The Mancunion

Britain's biggest student newspaper

Live: Dinosaur Jr.

The alt-rock old hands bring their ear-shredding live show to the Ritz


The Ritz

1st Februrary 2013


Dinosaur Jr. occupy a peculiar place in rock history. They certainly never achieved the kind of commercial success as Nirvana or Pearl Jam did, but their early records served as influences to both. They aren’t held up to be the musical pioneers and embodiments of cool that their peers, Sonic Youth, are, but their gain-heavy, feedback-drenched guitar sound was as instrumental in dictating the musical trends of the 90s alternative scene as anyone else’s.

It’s difficult to pin down specifically why they aren’t held in quite the same esteem, critically or commercially, as some of their contemporaries – maybe their well-documented eight-year hiatus cost them some momentum, or the heavy influence of classic rock on their material that’s kept them in relative obscurity, but a solid cult following is evidenced by a sold-out Ritz.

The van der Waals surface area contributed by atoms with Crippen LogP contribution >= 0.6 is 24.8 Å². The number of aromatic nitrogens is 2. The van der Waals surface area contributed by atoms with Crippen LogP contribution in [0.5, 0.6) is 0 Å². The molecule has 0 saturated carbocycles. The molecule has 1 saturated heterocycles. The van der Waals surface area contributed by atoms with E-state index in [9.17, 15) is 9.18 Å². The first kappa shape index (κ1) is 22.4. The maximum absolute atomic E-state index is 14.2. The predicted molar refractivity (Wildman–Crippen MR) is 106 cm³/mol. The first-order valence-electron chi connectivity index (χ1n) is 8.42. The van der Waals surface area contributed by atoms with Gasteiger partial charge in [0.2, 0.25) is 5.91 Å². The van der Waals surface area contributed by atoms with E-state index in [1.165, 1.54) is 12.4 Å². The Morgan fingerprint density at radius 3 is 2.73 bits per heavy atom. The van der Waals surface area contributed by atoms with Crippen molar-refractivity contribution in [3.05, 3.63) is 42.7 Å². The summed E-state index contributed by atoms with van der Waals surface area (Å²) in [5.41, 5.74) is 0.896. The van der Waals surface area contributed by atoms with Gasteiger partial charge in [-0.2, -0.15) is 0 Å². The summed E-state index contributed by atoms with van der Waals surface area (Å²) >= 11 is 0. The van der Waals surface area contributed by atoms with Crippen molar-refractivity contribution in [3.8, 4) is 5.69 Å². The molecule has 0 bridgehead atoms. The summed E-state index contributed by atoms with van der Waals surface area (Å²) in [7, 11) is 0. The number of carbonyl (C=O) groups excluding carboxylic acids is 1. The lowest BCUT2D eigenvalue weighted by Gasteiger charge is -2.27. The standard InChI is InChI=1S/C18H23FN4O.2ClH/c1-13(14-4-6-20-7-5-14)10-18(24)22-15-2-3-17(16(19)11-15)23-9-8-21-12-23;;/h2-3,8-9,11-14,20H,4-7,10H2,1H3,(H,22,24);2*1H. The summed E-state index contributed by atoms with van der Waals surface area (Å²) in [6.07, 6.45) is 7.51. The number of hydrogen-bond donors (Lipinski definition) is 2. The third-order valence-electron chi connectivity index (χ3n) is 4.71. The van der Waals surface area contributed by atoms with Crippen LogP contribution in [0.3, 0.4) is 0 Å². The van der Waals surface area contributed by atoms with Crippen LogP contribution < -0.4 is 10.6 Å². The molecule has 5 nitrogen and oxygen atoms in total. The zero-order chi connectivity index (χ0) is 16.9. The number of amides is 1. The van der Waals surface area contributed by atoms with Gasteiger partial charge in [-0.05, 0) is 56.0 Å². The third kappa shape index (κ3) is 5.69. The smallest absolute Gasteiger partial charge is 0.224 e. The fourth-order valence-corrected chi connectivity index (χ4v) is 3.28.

Dinosaur Jr.’s association with Manchester goes back a long way – the video for arguably their biggest hit, ‘Freak Scene’, was filmed in West Didsbury in 1988 – and tonight’s crowd isn’t limited to any one age demographic. Accordingly, the band line up a set that covers their entire career, opening with ‘Thumb’ from 1991’s Green Mind. They sound remarkably tight for a band who’ve been off the road for a while, with the slew of cuts from last year’s I Bet on Sky particularly sharp.

J. Mascis, a man who looks every inch the elder statesman of the alternative scene with his greyed beard and long white hair, punctuates the group’s signature sludge with incendiary guitar solos, but the real musical triumph for Dinosaur Jr. is that they’re capable of making songs that, despite often sounding like they might collapse under the weight of their own reverb, are still replete with sparkling melodies. So formidable is the Dinosaur Jr. canon at near thirty years in the business that grumbles over the setlist are inevitable, and whilst disappointingly light on tracks led by bassist Lou Barlow, its diversity is to be admired, with a cover of The Cure’s ‘Just Like Heaven’ given a rare live outing. Dinosaur Jr. are masters of their own unique live style – often imitated but, on this evidence, highly unlikely to be bettered.